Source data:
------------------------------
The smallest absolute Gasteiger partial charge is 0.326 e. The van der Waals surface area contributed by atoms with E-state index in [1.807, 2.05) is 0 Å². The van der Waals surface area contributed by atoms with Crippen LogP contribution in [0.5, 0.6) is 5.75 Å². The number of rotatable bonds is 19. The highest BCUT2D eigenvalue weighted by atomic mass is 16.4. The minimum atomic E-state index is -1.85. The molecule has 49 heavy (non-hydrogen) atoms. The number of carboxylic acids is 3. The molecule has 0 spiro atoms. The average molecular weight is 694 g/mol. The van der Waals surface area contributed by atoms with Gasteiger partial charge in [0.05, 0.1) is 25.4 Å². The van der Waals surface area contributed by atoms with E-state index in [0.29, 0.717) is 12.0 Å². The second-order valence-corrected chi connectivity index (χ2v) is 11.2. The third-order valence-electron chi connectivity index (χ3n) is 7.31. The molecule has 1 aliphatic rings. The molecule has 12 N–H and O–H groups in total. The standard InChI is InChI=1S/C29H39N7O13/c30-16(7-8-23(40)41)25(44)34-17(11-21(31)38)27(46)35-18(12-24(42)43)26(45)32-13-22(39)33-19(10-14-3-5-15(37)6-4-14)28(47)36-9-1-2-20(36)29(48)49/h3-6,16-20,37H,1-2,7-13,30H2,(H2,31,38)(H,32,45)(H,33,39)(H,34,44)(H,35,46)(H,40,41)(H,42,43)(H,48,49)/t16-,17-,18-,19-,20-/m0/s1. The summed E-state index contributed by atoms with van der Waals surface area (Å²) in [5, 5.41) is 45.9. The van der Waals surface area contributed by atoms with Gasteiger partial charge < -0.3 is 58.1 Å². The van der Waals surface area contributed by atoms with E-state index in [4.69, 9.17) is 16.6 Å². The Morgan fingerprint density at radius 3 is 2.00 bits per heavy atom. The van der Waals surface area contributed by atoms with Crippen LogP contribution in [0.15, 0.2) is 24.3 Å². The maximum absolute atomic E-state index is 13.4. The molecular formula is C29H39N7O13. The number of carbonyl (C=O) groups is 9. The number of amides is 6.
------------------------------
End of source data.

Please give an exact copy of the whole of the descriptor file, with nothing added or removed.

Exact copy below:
The smallest absolute Gasteiger partial charge is 0.326 e. The van der Waals surface area contributed by atoms with E-state index in [1.807, 2.05) is 0 Å². The van der Waals surface area contributed by atoms with Crippen LogP contribution in [0.5, 0.6) is 5.75 Å². The number of rotatable bonds is 19. The highest BCUT2D eigenvalue weighted by atomic mass is 16.4. The minimum atomic E-state index is -1.85. The molecule has 49 heavy (non-hydrogen) atoms. The number of carboxylic acids is 3. The molecule has 0 spiro atoms. The average molecular weight is 694 g/mol. The van der Waals surface area contributed by atoms with Gasteiger partial charge in [0.05, 0.1) is 25.4 Å². The van der Waals surface area contributed by atoms with E-state index in [0.29, 0.717) is 12.0 Å². The second-order valence-corrected chi connectivity index (χ2v) is 11.2. The third-order valence-electron chi connectivity index (χ3n) is 7.31. The molecule has 1 aliphatic rings. The molecule has 12 N–H and O–H groups in total. The standard InChI is InChI=1S/C29H39N7O13/c30-16(7-8-23(40)41)25(44)34-17(11-21(31)38)27(46)35-18(12-24(42)43)26(45)32-13-22(39)33-19(10-14-3-5-15(37)6-4-14)28(47)36-9-1-2-20(36)29(48)49/h3-6,16-20,37H,1-2,7-13,30H2,(H2,31,38)(H,32,45)(H,33,39)(H,34,44)(H,35,46)(H,40,41)(H,42,43)(H,48,49)/t16-,17-,18-,19-,20-/m0/s1. The summed E-state index contributed by atoms with van der Waals surface area (Å²) in [5, 5.41) is 45.9. The van der Waals surface area contributed by atoms with Gasteiger partial charge < -0.3 is 58.1 Å². The van der Waals surface area contributed by atoms with E-state index in [4.69, 9.17) is 16.6 Å². The Morgan fingerprint density at radius 3 is 2.00 bits per heavy atom. The van der Waals surface area contributed by atoms with Crippen LogP contribution in [0.15, 0.2) is 24.3 Å². The maximum absolute atomic E-state index is 13.4. The molecular formula is C29H39N7O13. The number of carbonyl (C=O) groups is 9. The number of amides is 6.